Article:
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What I Like About the Film “Ordinary People”
I like how realistic the plot of the film is. The Jarrets represent a good portrayal of families that seem perfect but cannot remain stable after a tragedy, in their case, the death of their older son. I think that the film raises awareness of mental health issues as Conrad’s conditions are presented in detail, which allows the viewer to emphasize with the character. The film shows that it is possible to overcome terrible circumstances.
What I Dislike About the Film “Ordinary People”
I think that the movie is hard to watch at the beginning because of its atmosphere. It is clear that the family is unhappy and deeply affected by their son’s death. The film shows the crude reality of a person that lives with a mental disorder, including nightmares, fear, lack of support of friends and family, and loneliness. However, the situation changes as Conrad’s story develops and his family reconciles with their loss.
Depression: decrease of appetite, recurrent suicidal thoughts, diminished interest, feeling of guilt, diminished ability to concentrate (American Psychiatric Association, 2013).
Post-traumatic stress disorder: recurrent memories and traumatic nightmares, trauma-related thoughts, diminished interest in activities, estrangement from others, sleep disturbance, outbursts of anger (American Psychiatric Association, 2013).
Obsessive-compulsive personality disorder: unreasonably high and inflexible internal standards of behavior, the continuance of the same behavior and inability to adapt to new conditions, preoccupation with order and details (American Psychiatric Association, 2013).
Narcissistic personality disorder: impaired ability to recognize the feelings and needs of others (American Psychiatric Association, 2013).
Examples of Mental Illnesses Stigma
The film represents the stigma related to psychiatric treatment. For instance, Conrad becomes an outcast because people at his school know that he had been in the hospital for mental illness and had tried to commit suicide. His former friends call him crazy because of it, and his mother is concerned about their neighbors’ opinion on his conditions. Even though Conrad’s father tries to be supportive, he often perceives his son as a sick child and becomes over-protective.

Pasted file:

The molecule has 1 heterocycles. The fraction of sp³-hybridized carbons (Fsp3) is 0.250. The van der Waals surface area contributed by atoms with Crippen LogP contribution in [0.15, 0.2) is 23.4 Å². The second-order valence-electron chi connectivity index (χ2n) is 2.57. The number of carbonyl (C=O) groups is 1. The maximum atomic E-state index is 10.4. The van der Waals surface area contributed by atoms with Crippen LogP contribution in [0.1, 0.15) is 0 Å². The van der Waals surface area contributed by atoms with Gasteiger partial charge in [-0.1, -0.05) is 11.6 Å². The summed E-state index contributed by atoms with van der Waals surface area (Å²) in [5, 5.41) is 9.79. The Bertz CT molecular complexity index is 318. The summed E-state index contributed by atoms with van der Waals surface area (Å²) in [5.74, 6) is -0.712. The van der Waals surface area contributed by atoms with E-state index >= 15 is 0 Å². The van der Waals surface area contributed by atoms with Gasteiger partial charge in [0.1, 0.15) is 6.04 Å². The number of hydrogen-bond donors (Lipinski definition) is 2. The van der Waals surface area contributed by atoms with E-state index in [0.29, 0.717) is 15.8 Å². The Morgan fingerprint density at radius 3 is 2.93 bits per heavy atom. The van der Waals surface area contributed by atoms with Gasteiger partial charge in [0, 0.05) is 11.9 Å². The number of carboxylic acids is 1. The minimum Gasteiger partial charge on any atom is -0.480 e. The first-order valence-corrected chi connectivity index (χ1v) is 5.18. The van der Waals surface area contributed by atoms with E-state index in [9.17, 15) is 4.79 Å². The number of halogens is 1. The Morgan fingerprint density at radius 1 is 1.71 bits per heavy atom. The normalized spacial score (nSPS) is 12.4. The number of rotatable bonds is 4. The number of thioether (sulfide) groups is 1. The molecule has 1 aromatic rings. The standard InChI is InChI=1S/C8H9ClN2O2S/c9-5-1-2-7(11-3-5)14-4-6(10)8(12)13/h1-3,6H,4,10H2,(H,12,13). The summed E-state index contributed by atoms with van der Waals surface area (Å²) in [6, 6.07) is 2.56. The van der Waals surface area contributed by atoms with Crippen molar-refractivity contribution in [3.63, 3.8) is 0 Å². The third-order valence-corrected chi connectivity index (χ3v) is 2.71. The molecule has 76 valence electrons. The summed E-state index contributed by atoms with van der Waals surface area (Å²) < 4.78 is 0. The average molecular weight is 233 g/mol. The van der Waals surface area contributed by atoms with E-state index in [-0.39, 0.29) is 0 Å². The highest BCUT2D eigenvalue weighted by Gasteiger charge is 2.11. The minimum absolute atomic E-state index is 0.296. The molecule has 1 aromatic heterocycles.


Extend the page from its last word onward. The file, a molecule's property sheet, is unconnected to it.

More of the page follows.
The Shift in Conrad’s “Sickness”
At the beginning of the film, Conrad is still not recovered after his brother’s death. His life is full of fear, he has nightmares, cannot eat, his self-esteem is low. He does not have many friends, which has an adverse impact to his mental health. However, with the help of therapy and as his personal relationships with Jeannine and his father develop, Conrad stops showing acute symptoms of mental disturbances. At the end of the film, he is healed and ready to forgive his mother and stop blaming himself.
Conrad’s Lethality Risk Analysis
At the beginning of the film, Conrad’s lethality risk is higher than at the end of it. It can be proven by the fact that his mental disorders are very distinct at the start. He experiences nightmares, is isolated from his friends, his mother is not supportive of him, and he believes that she does not love him. However, Conrad’s suicide risks lessen as his behaviors and environment around him change. For example, his relationships with Jeannine are the highlight of his life. Moreover, when his mother leaves the family, the relationship between Conrad and his father improve. The major behavioral changes are notable too, as the young man stops feeling guilty and gains control over his life.
Relationship Between Conrad and His Therapist
I believe that the relationship between Conrad and his therapist, Dr. Berger, are the example of a good patient/provider partnership. Berger’s consultations make Conrad feel relieved; he shows his support while acknowledging the significance of the problems the young man faces. In the film, Conrad and his therapist become friends, but it is necessary to point out that they do not cross the doctor-patient line. I believe that Dr. Berger is a skilled professional as he is not judgmental and convinces the young man to stop blaming himself.
American Psychiatric Association (2013). Diagnostic and statistical manual of mental disorders (5th ed.). Washington, DC: American Psychiatric Publishing.